5 Imaginative Ways Google Can Redesign Its Homepage

If you could change anything about the most visited web page in the world, what would it be? That's the question we recently asked ourselves about the world's most frequented homepage,'s not only home to the world's most popular search engine, but Google has crafted it into a central hub for all of its online properties: Google+, Gmail, YouTube, Google Maps, and more. 

We presented our designers and online marketers with a challenge: improve the web page that has defined clean design, beautiful simplicity, and unobtrusive functionality. It sounds impossible, but our team was up for the task. Here's a look at our re-imagined results:

Google Redesign #1

by Drew Harden

Google redesign ideas

Our first redesign retains the simplistic feel of the original, but with emphasis on the bold aspects of Google's color palette. The goal of this design is to allow the visitor to quickly and easily transition across Google's various brands, such as Google+, YouTube, and Google Drive. Each color represents a different Google property which can be quickly accessed. When clicked or touched, the color slides over and opens access to that brand. Gone are the unnecessary "search" and "I'm Feeling Lucky" buttons, giving the visitor the ability to simply hit "Enter" or speak to execute their search. 

Google Redesign #2

by Cary Coppola

Google redesign information area idea

Want quick access to your files or friends? This design includes interactive elements directly from Google+, Google Drive, Google Maps, or other Google properties in a easy-access dashboard. Visitors can to select which elements they would like to have on their personalized page. This flexibility gives the visitor full control over how simple or complex to make his/her experience.

Google Redesign #3 

by Kayla Davison

Google redesign information area

This design takes each of the iconic colors of the Google logo and transforms them into a circle, with the first blue "G" as the largest. Each letter is represented by the next smallest circle in its respective color. As the circles decrease in size, the visitor's eye is drawn toward the center of the screen, which leads to a magnifying glass icon to initiate the search. 

When the visitor begins the search, the circles scatter into a horizontal pattern similar to the original logo layout. This design takes advantage of the simplicity of Google's layout by allowing visitors to utilize the page's functionality, even when letters, buttons, and other characteristics are eliminated.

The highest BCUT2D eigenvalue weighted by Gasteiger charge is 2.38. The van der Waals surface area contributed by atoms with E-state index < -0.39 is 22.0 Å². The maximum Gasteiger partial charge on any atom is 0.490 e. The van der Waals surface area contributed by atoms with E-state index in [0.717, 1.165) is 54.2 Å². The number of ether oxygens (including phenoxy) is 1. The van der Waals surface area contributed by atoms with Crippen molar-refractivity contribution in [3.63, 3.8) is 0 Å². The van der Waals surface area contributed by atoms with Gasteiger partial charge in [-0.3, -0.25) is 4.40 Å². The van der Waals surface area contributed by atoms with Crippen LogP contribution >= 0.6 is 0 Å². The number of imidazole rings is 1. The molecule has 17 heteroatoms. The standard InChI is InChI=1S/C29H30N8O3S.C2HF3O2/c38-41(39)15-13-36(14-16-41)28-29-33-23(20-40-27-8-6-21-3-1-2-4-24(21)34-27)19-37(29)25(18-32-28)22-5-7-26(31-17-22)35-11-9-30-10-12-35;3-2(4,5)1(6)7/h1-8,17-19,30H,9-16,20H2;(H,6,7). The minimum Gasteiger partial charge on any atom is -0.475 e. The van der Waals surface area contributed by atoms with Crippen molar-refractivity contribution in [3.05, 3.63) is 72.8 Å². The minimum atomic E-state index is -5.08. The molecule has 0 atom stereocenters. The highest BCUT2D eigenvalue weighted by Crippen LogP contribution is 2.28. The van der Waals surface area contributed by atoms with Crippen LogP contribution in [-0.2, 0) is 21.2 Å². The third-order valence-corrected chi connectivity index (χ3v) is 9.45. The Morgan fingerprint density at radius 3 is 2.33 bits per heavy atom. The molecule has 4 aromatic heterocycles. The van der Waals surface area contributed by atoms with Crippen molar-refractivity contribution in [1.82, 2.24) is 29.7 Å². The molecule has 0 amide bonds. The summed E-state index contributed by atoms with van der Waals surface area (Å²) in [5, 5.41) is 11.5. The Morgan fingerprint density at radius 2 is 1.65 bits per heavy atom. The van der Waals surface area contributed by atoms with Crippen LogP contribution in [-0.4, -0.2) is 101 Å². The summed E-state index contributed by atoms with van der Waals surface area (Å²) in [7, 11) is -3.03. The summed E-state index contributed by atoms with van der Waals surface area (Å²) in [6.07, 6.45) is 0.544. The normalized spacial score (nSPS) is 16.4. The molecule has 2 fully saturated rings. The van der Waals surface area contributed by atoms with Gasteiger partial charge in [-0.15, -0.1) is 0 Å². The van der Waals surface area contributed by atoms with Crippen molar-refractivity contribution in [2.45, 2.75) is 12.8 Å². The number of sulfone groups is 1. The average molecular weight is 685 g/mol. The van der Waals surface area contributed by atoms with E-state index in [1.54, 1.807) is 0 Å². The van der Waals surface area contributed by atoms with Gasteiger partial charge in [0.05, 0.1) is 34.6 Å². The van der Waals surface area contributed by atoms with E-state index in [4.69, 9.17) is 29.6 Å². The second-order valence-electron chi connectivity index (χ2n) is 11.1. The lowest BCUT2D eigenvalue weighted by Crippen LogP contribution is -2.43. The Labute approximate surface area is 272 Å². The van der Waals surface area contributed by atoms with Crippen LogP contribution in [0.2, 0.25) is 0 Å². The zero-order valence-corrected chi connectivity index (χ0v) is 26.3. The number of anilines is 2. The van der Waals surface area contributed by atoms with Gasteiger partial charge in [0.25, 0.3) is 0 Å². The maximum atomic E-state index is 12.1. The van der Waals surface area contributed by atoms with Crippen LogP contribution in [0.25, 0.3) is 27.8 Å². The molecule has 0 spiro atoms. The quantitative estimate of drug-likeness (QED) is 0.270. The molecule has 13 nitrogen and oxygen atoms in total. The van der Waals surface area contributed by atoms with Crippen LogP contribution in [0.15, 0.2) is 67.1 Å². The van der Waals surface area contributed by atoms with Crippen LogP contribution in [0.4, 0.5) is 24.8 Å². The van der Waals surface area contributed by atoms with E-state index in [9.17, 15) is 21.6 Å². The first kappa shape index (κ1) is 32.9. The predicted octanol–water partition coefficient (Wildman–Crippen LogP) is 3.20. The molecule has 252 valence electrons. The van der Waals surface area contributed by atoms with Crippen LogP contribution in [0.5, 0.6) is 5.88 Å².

Google redesign information area

Google Redesign #4

by Melissa Harden

Google simple redesign

If you feel Google should stick with search, this design is for you. Moving away from Gmail, Google+, and other properties, this home page focuses on pure search simplicity. Large font and a clean design focus all attention on the visitor's query, with a simplified search engine result page once the search is performed. Google Now technology could also be integrated, allowing a pre-populated search based on your location, search history, time of day, etc. to be present whenever the page is accessed.

Google simple SERP

Google Redesign #5

by Stephanie Campbell

Google redesign information area

This design features at-a-glance Google property icons, and an information feed area that allows the visitor to see favorite social feeds, news, weather, etc.  These totally customizable feeds let the visitor keep up on the latest Google News for a particular subject, his/her Gmail inbox, or more, and can be minimized or expanded. 

Which design do you like the most? What would you have done differently? Is it even possible to improve Google's design? Let us know in the comments below!

*Alexa traffic rank stat, Feb 2014


SEO, Web Design

Drew Harden
Drew Harden

CEO and Co-Founder of Blue Compass, Drew Harden has grown and guided the company from a two-person startup in 2007 to one of the Midwest's leading digital marketing companies today. He's a published author, has been cited by PR News and USA Today, and has led web projects that have been honored by organizations like Adobe and American Design Awards.